BY AARON STREATFEILD
Don’t, seriously. Whoop! You did, didn’t you? You just couldn’t help yourself.
Yet again we witness, in the aftermath of a horrific event, the shockwave of social media opinion.
The time has come and gone. Andrew Chan and Muyuran Sukumaran have met their long-awaited fate, at the hands of the Indonesian Government.
Their names became fixtures in our media, nation-wide. In the wake of their execution, social media is rife with heated discussions surrounding their demise. It doesn’t take a Newspoll survey to convey the divide in public opinion.
The pair’s infamy has elevated them to the status of untouchables, distanced from the rest of us, like Hollywood celebrities. Their privacy, their humanity – public property. A struggle for compassion towards their plight. We have become desensitised by our own unrelenting press, and we are more than happy to put in our own two cents.
It is this desensitisation that plagues every corner of social media, every comment section of a major media outlet. “Just shoot them, I’m sick of hearing about them.” “Should have been done nine years ago.” “They aren’t heroes, they are criminals.”
Our age of information overload has left us thick skinned and remorseless. We have disconnected ourselves from compassion and from the gravity of death itself.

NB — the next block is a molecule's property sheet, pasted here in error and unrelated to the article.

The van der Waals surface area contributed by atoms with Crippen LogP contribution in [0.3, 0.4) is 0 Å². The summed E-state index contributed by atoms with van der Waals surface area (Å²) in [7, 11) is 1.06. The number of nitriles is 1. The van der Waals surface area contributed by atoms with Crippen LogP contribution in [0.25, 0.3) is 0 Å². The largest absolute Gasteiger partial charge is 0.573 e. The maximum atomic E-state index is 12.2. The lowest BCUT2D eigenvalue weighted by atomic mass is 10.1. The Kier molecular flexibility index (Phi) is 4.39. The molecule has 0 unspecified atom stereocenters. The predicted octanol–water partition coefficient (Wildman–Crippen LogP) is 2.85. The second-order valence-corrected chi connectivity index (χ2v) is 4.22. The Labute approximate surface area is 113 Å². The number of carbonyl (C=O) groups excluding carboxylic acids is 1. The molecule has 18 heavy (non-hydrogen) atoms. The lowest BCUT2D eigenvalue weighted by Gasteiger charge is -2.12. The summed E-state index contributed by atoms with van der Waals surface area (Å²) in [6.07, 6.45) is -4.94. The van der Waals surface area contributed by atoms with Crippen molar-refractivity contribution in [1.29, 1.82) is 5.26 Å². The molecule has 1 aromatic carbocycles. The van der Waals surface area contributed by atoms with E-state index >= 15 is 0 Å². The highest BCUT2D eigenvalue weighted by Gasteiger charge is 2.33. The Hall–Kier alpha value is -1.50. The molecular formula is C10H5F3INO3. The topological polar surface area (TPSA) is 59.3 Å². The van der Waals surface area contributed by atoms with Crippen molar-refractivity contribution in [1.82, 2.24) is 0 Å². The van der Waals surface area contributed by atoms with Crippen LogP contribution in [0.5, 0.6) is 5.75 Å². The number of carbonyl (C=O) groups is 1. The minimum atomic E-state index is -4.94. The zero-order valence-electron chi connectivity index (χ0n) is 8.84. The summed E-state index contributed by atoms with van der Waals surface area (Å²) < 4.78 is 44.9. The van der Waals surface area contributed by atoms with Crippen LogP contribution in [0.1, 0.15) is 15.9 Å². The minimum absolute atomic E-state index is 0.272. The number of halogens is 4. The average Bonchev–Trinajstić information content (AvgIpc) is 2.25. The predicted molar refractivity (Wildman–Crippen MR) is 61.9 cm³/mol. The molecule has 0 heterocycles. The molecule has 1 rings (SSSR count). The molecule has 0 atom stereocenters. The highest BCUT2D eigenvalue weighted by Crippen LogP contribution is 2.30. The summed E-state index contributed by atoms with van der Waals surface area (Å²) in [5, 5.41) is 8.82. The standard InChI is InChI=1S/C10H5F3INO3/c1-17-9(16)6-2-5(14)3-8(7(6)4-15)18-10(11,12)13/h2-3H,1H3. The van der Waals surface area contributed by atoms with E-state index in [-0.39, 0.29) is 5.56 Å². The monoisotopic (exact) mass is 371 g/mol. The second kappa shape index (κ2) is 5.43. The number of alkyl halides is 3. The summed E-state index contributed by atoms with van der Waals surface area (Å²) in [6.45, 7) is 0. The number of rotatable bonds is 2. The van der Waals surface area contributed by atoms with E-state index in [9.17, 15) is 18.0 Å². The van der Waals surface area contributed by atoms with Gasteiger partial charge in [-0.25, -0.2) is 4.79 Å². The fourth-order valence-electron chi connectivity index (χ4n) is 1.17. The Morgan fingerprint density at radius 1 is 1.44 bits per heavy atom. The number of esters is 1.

But where do we go from here? What lesson can we take from this unnecessary dismissal of life?
These two men were sons, brothers, nephews, cousins – human beings. They were criminals and like all human beings, they made mistakes. No they are not heroes. Survivors maybe, but only out of instinct. They were human beings.
It is easy to write-off human life when we feel people have got what they deserved. When they are a number, a headline, a world away from our own. We can justify death because they broke the rules.
It is harder to walk a mile in their shoes.
“You will achieve more in this world through acts of mercy than you will through acts of retribution” – Nelson Mandela
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